• A customer writes a letter of appreciation praising a team member. The boss praises the employee the letter was about in the staff meeting and adds a $50 bonus to the employee's paycheck. This is positive reinforcement for exceeding customer expectations.
  • A person who contributes an idea is praised for doing so, even if the idea isn't one that is feasible. Because the person knows his or her efforts were appreciated, the individual gladly continues contributing suggestions and ideas.

Negative Reinforcement

Negative reinforcement is also a tool for reinforcing desired behaviors, but it involves the removal of an undesired stimulus. The idea is that a person is likely to continue certain desired behaviors if doing so means that the individual is able to avoid a consequence that he or she does not want. There are many behavioral perspective examples of negative reinforcement.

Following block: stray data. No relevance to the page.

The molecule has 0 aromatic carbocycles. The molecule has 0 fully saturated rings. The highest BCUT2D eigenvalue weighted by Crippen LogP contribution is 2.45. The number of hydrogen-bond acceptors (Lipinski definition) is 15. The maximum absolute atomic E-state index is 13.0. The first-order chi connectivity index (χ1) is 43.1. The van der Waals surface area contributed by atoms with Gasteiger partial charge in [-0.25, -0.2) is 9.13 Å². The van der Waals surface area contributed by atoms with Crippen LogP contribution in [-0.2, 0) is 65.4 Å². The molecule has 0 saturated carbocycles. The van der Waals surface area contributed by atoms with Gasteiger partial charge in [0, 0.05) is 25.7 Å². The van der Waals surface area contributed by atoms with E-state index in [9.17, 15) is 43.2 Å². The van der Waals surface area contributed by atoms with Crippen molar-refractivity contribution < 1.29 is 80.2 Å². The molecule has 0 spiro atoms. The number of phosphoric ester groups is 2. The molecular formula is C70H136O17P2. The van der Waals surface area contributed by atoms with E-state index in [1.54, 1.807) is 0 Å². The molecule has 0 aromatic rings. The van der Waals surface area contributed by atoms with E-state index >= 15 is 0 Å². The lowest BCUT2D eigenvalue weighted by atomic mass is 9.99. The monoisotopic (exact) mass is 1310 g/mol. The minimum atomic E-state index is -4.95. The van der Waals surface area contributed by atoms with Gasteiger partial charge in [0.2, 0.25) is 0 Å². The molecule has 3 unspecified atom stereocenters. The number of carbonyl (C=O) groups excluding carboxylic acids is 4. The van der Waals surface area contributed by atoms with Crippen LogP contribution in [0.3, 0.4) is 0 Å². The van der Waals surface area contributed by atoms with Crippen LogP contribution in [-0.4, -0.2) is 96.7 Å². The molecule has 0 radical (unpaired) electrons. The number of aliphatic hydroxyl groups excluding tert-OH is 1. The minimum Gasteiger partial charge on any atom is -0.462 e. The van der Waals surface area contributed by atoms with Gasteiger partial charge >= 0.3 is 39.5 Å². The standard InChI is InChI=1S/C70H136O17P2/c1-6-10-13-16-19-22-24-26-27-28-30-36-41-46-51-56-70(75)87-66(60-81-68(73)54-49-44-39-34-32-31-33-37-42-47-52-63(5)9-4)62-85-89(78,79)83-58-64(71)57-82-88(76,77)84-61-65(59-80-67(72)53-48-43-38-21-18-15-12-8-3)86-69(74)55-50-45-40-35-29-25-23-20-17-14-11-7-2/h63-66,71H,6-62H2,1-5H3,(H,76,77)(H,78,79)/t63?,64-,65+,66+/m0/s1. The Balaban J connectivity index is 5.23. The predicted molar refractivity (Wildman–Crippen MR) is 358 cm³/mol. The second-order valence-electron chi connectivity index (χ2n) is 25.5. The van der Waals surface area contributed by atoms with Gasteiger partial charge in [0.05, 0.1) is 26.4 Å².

• Steve's mother gets angry and yells at him when he forgets to do his chores. He doesn't want to get yelled at, so he makes a point of remembering to complete his chores.
  • Employees who don't meet their weekly sales quota are required to submit a report explaining why they missed the quota and what they will do differently next week. An employee who dislikes writing reports may be motivated to work harder to make their quota to avoid having to write a report.
  • Teachers who want students to do well on quizzes may encourage them to do so by assigning homework they only have to complete if their in-class quiz grade is below a certain level. Students may study harder for the quiz so they don't have to do homework.
  • A patient doesn't want her doctor to fuss at her about her weight when she goes in for a checkup. To keep this from happening, the patient eats healthy food, counts calories and exercises regularly.
  • A person who dislikes going to the dentist realizes that the best way to avoid the need for painful and expensive dental treatments is to go in for teeth cleanings every six months.
  • Jill really doesn't like working out, but she knows that her bones and joints will ache if she doesn't exercise regularly. She continues exercising regularly to keep from experiencing this undesired consequence.